MS: A positive direction, especially for the kids. A positive direction. This is one of the reasons I don't like people coming in and saying, "My kid needs a free bike." I don't like that. That's not a good direction. I would prefer them to come in and say, "My kid would like to have a bike and is willing to work for it or willing to do something for the bike rather than for free." I hope for the collective, in terms of the city, is for the kids and the adults that we encounter, we are able to put them in a positive direction or a positive mood. Oh, and of course, ride that bike every day.

OMC: What's the worst part about working here?

MS: I would say there is no worst part. I'd like to get the place more organized, but I wouldn't say that's the worst part. This is something on my wish list. Get more organized, get more dedicated volunteers and I'd like to move forward in terms of expanding and offering more services to people. But there is no worst part. There are things that I definitely want to do more, but there is no worst part. I enjoy it.

OMC: Have you seen any changes since you started volunteering here?

MSs: Most definitely. Now, I'm not patting myself on the back, but it's changed in the way it's been managed. We're pretty loose now, but it was pretty loose before. I think that's attributed to the fact that I know most of the people in the neighborhood because I work at the pantry. And when they come in and I know their motives aren't consistent with what we want here I just say, "You gotta go." I can spot them coming a mile away.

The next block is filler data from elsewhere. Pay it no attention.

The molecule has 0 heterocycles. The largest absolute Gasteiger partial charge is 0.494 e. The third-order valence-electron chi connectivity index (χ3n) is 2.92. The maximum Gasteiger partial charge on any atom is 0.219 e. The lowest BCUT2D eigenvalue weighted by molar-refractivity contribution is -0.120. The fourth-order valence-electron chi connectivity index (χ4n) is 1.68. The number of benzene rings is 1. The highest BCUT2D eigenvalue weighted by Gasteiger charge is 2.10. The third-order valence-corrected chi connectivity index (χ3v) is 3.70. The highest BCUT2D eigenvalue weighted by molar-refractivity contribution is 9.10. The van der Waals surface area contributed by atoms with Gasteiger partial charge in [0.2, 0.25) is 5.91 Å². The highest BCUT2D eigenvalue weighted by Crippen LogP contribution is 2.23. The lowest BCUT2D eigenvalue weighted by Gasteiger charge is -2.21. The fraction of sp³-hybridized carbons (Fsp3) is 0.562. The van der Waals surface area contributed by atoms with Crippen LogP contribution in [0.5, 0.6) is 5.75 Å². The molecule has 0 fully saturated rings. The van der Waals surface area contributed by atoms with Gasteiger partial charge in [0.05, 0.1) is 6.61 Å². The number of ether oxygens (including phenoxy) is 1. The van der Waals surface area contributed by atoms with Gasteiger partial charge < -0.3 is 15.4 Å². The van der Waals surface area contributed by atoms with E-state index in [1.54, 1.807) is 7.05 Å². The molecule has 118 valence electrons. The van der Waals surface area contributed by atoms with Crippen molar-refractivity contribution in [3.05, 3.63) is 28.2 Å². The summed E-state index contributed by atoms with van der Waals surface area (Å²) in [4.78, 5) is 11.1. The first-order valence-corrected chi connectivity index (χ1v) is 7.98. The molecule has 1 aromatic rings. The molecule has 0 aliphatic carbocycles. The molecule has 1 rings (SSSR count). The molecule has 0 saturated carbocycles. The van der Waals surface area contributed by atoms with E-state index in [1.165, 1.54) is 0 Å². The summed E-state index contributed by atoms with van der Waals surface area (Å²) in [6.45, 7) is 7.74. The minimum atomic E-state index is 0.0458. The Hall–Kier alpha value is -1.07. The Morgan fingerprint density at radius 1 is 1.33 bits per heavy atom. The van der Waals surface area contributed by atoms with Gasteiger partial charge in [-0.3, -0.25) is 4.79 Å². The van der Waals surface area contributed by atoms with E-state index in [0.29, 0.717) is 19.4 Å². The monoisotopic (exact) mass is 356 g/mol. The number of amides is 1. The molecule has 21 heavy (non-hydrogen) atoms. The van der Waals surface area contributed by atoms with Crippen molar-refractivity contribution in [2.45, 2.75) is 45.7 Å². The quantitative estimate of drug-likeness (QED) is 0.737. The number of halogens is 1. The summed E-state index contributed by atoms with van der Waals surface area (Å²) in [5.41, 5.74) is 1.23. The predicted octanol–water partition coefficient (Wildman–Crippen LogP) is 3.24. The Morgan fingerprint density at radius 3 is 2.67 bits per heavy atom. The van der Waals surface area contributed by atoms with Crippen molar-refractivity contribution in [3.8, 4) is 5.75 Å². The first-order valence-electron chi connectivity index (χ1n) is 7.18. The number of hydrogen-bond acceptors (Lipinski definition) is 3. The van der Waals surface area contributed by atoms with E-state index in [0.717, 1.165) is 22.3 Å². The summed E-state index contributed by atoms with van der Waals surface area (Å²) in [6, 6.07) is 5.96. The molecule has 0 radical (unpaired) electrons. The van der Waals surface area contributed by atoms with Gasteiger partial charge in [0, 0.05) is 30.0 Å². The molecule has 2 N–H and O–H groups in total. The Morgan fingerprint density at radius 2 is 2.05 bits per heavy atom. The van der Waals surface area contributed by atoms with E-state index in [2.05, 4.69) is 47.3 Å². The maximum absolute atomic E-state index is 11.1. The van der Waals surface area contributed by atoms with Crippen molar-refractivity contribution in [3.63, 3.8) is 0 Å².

OMC: You're pretty no-nonsense about that.

MS: Yeah. Well, we're volunteering our time, our services, our parts, and hey, we don't have time for that. They should not try to exploit us, which a lot of that has happened in the past.

OMC: Who's your favorite volunteer?

MS: Well, I'm gonna say either-or if I have to make a choice. It's gonna be either-or Jason or Morgan. Actually, I have no favorite volunteer. The people I have been dealing with this year have been dedicated. They're not going to come and volunteer and get what they want and then I don't see them anymore. The people are consistent in coming, not just to get stuff, but to help. If you ask me who my favorite volunteer is I'll say all of them are my favorite. Every single one of them. And if they are gone for an extended period of time I get concearned or worried. You know, I want them to come back.

OMC: Do you have a favorite bike?

MS: Yeah, I'm riding it right now. Well, not right now, I need to fix it. It's my Raleigh Wyoming.

OMC: Why do you like it so much?

MS: It just fits. It's almost like I don't have to shift gears with it. It seems like it just shifts by itself. You know. It's amazing. It goes where it wants to go and does what it wants to do. The Wyoming is by far my favorite. Now I'm riding a Schwinn Le Tour III because I'm working on the Wyoming. But that thing is just beautiful. It just does what it's supposed to do.

Jason McDowell Creative Director

Jason McDowell grew up in central Iowa and moved to Milwaukee in 2000 to attend the Milwaukee Institute of Art and Design.

In 2006 he began working with OnMilwaukee as an advertising designer, but has since taken on a variety of rolls as the Creative Director, tackling all kinds of design problems, from digital to print, advertising to branding, icons to programming.

In 2016 he picked up the 414 Digital Star of the Year award.

Most other times he can be found racing bicycles, playing board games, or petting dogs.